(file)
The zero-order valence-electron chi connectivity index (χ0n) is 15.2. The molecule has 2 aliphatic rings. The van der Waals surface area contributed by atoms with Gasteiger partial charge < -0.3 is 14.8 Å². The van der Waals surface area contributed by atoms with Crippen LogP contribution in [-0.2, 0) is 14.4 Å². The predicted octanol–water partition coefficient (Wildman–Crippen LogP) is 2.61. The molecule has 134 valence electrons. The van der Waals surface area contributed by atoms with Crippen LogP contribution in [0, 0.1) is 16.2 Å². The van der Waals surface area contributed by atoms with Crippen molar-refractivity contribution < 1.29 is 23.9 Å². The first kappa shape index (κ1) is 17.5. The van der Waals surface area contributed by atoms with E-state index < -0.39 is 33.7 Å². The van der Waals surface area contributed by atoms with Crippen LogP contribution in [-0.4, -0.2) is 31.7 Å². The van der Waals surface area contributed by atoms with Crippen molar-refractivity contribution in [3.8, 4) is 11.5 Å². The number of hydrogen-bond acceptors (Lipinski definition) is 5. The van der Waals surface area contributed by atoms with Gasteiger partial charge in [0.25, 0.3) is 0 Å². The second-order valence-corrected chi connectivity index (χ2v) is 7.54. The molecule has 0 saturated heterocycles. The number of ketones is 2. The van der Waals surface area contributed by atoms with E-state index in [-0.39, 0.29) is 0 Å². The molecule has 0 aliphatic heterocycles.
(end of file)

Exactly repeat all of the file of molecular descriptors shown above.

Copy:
The zero-order valence-electron chi connectivity index (χ0n) is 15.2. The molecule has 2 aliphatic rings. The van der Waals surface area contributed by atoms with Gasteiger partial charge < -0.3 is 14.8 Å². The van der Waals surface area contributed by atoms with Crippen LogP contribution in [-0.2, 0) is 14.4 Å². The predicted octanol–water partition coefficient (Wildman–Crippen LogP) is 2.61. The molecule has 134 valence electrons. The van der Waals surface area contributed by atoms with Crippen LogP contribution in [0, 0.1) is 16.2 Å². The van der Waals surface area contributed by atoms with Crippen molar-refractivity contribution < 1.29 is 23.9 Å². The first kappa shape index (κ1) is 17.5. The van der Waals surface area contributed by atoms with E-state index < -0.39 is 33.7 Å². The van der Waals surface area contributed by atoms with Crippen LogP contribution in [-0.4, -0.2) is 31.7 Å². The van der Waals surface area contributed by atoms with Crippen molar-refractivity contribution in [3.8, 4) is 11.5 Å². The number of hydrogen-bond acceptors (Lipinski definition) is 5. The van der Waals surface area contributed by atoms with Gasteiger partial charge in [0.25, 0.3) is 0 Å². The second-order valence-corrected chi connectivity index (χ2v) is 7.54. The molecule has 0 saturated heterocycles. The number of ketones is 2. The van der Waals surface area contributed by atoms with E-state index in [-0.39, 0.29) is 0 Å². The molecule has 0 aliphatic heterocycles.